Book Monster

Conquering literature one book at a time
(to say nothing of the movies)

382. Mardi and a Voyage Thither by Herman Melville
383. Sartor Resartus by Thomas Carlyle
384. The Painted Drum by Louise Erdrich
385. In Dubious Battle by John Steinbeck
386. Mr. Skeffington by Elizabeth von Arnim
387. The Last Days of the Incas by Kim MacQuarrie (+)
388. BUtterfield 8 by John O’Hara
389. A Canticle for Leibowitz by Walter M. Miller, Jr. (+)
390. Mary Barton by Elizabeth Gaskell
391. The Mabinogion by Anonymous
392. Alamut by Vladimir Bartol (+)
393. Charlie and the Chocolate Factory by Roald Dahl (+)
394. The Mysterious Affair at Styles by Agatha Christie
395. The Gathering by Anne Enright
396. The Murder on the Links by Agatha Christie
397. Poirot Investigates by Agatha Christie
398. The Murder of Roger Ackroyd by Agatha Christie
399. Imaginary Portraits by Walter Pater
400. Gaston de Latour by Walter Pater (+)
401. The Big Four by Agatha Christie

To regard all things and principles of things as inconstant modes or fashions has more and more become the tendency of modern thought. Let us begin with that which is without - our physical life. Fix upon it in one of its more exquisite intervals, the moment, for instance, of delicious recoil from the flood of water in summer heat. What is the whole physical life in that moment but a combination of natural elements to which science gives their names? But these elements, phosphorus and lime and delicate fibres, are present not in the human body alone: we detect them in places most remote from it. Our physical life is a perpetual motion of them - the passage of the blood, the wasting and repairing of the lenses of the eye, the modification of the tissues of the brain by every ray of light and sound - processes which science reduces to simpler and more elementary forces. Like the elements of which we are composed, the action of these forces extends beyond us; it rusts iron and ripens corn. Far out on every side of us those elements are broadcast, driven by many forces; and birth and gesture and death and the springing of violets from the grave are but a few out of ten thousand resultant combinations. That clear, perpetual outline of face and limb is but an image of ours, under which we group them - a design in a web, the actual threads of which pass out beyond it. This at least of flame-like our life has, that it is but the concurrence, renewed from moment to moment, of forces parting sooner or later on their ways.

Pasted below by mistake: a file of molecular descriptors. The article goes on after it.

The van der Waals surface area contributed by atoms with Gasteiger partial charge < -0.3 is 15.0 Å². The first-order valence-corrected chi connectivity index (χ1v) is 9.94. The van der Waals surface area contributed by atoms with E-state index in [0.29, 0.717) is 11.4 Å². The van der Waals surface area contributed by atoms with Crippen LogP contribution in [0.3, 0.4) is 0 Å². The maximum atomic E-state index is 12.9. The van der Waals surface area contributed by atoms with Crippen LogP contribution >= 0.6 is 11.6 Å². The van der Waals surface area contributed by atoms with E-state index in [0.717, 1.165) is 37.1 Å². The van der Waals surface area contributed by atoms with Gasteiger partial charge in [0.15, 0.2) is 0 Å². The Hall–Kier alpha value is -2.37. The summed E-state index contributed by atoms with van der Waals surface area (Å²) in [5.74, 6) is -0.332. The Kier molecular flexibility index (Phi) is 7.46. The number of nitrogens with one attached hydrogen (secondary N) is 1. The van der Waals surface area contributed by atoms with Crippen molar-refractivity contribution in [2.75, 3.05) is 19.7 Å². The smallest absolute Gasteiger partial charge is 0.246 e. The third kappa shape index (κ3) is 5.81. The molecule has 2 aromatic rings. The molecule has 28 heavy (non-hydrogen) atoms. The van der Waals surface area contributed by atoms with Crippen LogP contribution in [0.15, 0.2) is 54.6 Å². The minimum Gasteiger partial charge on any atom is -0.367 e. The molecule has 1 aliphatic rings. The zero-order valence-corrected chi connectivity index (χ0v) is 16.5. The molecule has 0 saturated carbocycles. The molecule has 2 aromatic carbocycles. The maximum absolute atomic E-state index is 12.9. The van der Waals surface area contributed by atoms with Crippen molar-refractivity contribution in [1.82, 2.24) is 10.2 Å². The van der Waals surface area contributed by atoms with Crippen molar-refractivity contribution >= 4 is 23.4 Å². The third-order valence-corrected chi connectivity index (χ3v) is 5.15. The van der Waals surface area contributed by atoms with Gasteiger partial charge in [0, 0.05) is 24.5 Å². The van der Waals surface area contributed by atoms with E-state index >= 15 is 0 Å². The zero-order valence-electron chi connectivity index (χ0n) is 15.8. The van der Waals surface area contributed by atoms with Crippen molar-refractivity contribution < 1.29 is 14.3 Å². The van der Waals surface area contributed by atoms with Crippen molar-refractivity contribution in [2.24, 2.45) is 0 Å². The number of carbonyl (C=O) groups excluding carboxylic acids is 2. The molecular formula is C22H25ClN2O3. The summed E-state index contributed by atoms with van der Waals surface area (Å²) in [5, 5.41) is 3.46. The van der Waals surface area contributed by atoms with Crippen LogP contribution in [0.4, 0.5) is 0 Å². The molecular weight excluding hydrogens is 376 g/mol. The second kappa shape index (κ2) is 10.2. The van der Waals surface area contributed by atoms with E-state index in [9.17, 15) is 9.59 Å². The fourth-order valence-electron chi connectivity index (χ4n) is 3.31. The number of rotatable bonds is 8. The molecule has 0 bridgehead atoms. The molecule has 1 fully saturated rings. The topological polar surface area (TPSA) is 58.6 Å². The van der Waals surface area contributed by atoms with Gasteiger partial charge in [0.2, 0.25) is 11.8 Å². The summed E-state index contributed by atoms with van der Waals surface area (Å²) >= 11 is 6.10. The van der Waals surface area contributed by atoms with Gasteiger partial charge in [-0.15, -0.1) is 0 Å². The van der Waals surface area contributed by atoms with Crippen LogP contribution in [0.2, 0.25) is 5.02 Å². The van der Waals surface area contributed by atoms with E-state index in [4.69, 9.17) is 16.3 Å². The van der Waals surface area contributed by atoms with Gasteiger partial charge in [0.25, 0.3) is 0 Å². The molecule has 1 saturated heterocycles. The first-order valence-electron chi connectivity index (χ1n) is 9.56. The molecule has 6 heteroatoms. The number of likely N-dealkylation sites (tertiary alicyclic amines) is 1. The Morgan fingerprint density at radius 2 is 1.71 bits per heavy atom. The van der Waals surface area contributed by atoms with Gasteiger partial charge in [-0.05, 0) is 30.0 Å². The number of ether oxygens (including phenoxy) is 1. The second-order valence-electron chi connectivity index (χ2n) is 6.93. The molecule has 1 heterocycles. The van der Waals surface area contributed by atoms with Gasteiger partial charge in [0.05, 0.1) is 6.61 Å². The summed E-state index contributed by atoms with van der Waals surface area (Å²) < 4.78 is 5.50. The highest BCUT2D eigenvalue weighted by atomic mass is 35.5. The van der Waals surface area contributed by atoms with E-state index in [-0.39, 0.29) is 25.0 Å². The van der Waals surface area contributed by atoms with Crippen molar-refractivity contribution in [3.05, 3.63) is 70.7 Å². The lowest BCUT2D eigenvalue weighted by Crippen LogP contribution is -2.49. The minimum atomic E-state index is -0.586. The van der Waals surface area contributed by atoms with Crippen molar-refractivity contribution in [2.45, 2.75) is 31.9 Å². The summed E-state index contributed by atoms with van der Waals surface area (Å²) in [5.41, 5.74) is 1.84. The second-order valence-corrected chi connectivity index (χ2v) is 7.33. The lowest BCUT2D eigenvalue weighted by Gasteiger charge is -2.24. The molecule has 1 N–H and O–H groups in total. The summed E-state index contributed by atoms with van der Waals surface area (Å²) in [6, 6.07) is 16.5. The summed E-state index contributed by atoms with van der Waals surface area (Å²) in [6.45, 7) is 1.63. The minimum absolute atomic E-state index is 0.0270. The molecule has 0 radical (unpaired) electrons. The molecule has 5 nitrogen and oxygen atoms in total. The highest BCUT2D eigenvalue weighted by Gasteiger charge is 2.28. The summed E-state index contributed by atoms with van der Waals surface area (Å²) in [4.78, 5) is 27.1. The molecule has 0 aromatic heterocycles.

Walter PaterThe Renaissance: Studies in Art and Poetry

Her (2013/Spike Jonze)

Her (2013/Spike Jonze)

A person can spend his whole life between four walls. If he doesn’t think or feel that he’s a prisoner, then he’s not a prisoner. But then there are people for whom the whole planet is a prison, who see the infinite expanse of the universe, the millions of stars and galaxies that remain forever inaccessible to them. And that awareness makes them the greatest prisoners of time and space.

Vladimir BartolAlamut

Silence is the element in which great things fashion themselves together; that at length they may emerge, full-formed and majestic, into the daylight of Life, which they are thenceforth to rule… In thy own mean perplexities, do thou thyself but hold thy tongue for one day: on the morrow, how much clearer are thy purposes and duties; what wreck and rubbish have those mute workmen within thee swept away, when intrusive noises were shut out! … As the Swiss Inscription says: Speech is silvern, Silence is golden; or as I might rather express it: Speech is of Time, Silence is of Eternity.

Thomas CarlyleSartor Resartus

Are not half our lives spent in reproaches for foregone actions, of the true nature and consequences of which we were wholly ignorant at the time?

Herman MelvilleMardi and a Voyage Thither

368. Aaron’s Rod by D.H. Lawrence
369. Armance by Stendhal
370. The War of the Worlds by H.G. Wells
371. The Ordeal of Richard Feverel by George Meredith
372. Jackson’s Dilemma by Iris Murdoch
373. The Adventures of Tom Sawyer by Mark Twain
374. Pioneer Life Among the Loyalists in Upper Canada by Walter S. Herrington
375. A Tale of a Tub by Jonathan Swift
376. An English Woman-Sergeant in the Serbian Army by Flora Sandes
377. Mafeking Road and Other Stories by Herman Charles Bosman (+)
378. A Distant Mirror by Barbara W. Tuchman
379. Johnny Got His Gun by Dalton Trumbo (+)
380. The Elegance of the Hedgehog by Muriel Barbery
381. Mocha Dick: Or the White Whale of the Pacific by J.N. Reynolds